Students give hope to Pakistani flood victims

Spinnaker

by Emilee Speck, contributing writer

When the flooding began the global disaster that now besets Pakistan, Rahma Adnan’s mother was in her home country.

She told her daughter the rain was not stopping and only getting worse.

Adnan, a UNF political science junior, felt powerless as she constantly scanned Pakistani online news for updates on the flooding and realized how bad it was getting.

“It grew to this phenomenal scale,” Adnan said. “They would show people literally up to their chests in water and women holding their babies above their heads.”

Adnan, president of the UNF Muslim Student Association, said she realized something needed to be done.

Adnan and other students started raising awareness of the steadily declining situation in Pakistan and began collecting donations and essentials to send over to the people affected by the floods.

Adnan and her fellow group members have continued collecting donations and supplies for the Pakistani flood victims as the United Nations warned this month the devastation is still getting worse.

The flooding began falling in northern Pakistan in late July and the floods have since been moved slowly south, wiping out villages and farmland. The UN estimates over 20 million people have been affected, 1.2 million homes damaged or destroyed, entire villages washed away and food supplies decimated.

Across the country, over 1,700 people have been declared dead, but the toll continues to rise. Of those still living in the affected areas, 12 million need emergency food aid.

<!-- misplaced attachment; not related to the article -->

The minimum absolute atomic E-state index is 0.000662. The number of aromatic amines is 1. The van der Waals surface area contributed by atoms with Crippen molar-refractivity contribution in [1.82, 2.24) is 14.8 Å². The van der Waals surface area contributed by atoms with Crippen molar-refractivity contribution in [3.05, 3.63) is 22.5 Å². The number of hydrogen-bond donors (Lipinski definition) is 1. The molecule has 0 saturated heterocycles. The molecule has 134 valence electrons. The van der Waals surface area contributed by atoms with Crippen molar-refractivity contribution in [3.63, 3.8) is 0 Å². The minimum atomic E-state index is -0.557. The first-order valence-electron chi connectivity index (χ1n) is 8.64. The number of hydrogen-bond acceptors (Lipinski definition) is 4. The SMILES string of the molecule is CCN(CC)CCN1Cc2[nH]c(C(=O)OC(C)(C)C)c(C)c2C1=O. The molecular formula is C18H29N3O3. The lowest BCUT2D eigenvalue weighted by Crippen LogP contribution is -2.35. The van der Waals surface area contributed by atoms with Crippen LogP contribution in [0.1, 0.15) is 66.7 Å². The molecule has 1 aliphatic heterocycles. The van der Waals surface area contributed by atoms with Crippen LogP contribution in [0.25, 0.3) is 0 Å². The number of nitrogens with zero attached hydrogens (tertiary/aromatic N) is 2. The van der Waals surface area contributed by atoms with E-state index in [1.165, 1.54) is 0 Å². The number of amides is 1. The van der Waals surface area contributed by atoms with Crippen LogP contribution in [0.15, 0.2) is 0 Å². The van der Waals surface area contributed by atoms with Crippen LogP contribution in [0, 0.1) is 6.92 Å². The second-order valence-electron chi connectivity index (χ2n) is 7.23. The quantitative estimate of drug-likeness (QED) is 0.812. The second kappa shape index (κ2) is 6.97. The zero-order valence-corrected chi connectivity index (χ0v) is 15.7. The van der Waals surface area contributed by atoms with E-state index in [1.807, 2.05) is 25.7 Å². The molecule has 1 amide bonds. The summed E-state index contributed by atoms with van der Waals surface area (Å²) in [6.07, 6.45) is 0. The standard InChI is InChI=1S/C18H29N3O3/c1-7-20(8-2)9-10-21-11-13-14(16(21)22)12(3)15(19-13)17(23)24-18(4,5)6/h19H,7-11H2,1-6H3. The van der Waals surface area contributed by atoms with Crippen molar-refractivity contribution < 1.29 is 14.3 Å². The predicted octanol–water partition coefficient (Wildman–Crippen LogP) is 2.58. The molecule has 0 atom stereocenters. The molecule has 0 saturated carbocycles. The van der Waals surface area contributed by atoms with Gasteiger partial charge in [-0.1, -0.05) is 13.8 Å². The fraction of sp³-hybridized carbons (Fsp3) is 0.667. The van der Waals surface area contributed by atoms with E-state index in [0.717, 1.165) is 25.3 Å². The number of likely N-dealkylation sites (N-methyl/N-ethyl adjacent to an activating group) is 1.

“Twenty million people, you can’t even grasp that,” Adnan said. “It’s bigger than the Haiti earthquake and the [Indonesian] tsunami combined.”

She said her family suffered only minimal damage to their homes, but she is helping others who are not so fortunate.

The UN asked for $460 million in donations in August but has now quadrupled that figure because of the scope of the disaster. The organization noted aid has been slow in arriving, and UN Secretary General Ban Ki-moon recently called the flooding a “global disaster.”

That’s why UNF students, in cooperation with Orange Park nonprofit Helping Hands, are collecting bottled water, food, soap, towels, diapers and other basic items that so many don’t have. They have also been selling baked goods and T-shirts for $10 at Market Days, all of the proceeds went to flood relief.

Adnan will be meeting with the UNF Intercultural Center for PEACE to work on gaining more support for the Pakistani people. She is also working with other clubs on campus to spread the message to as many people as possible.

Any nonmonetary donations can be dropped off at the UNF Volunteer Center in the Student Union, Building 58E, room 3104. The students are asking for nonperishable food items, bottled water, soap, clothes and towels.

“Obviously water is a must,” said Adeel Naseem, a UNF electrical engineering junior.

Naseem also has family in Pakistan and is helping collect donations.

“It’s my country, it’s a beautiful place, and I don’t like what’s going on there,” Naseem said.

Owais Saulat, a UNF accounting sophomore, moved from Pakistan to the U.S. two years ago.  Saulat said he stays updated by watching Pakistani news on the floods.

His family is not near the worst flooding in the Swat Valley, normally a green and lush region in the northwestern corner of Pakistan, about 100 miles from Islamabad, the country’s capital.

Saulat said the flooding has set back Pakistan’s economy enormously.

“We have already gone back in our economy nine years,” he said.

The students are urging UNF students to get involved.

“We’re all college students,” Adnan said. “We should all be aware of these issues in the world.”

“We should help each other regardless of where you’re from,” said Saeedah Qazeer, a UNF sophomore who has been helping Adnan. “We all need the same things and want the same things. We all want to be happy.”

Saulat said the Pakistani people are thankful for even the smallest things right now.

He said people in the U.S. feel they’re disadvantaged whenever they purchase things they want but don’t have.

“We just keep dumping into our closet when we already have enough,” he said. “Those people don’t even have clothes.”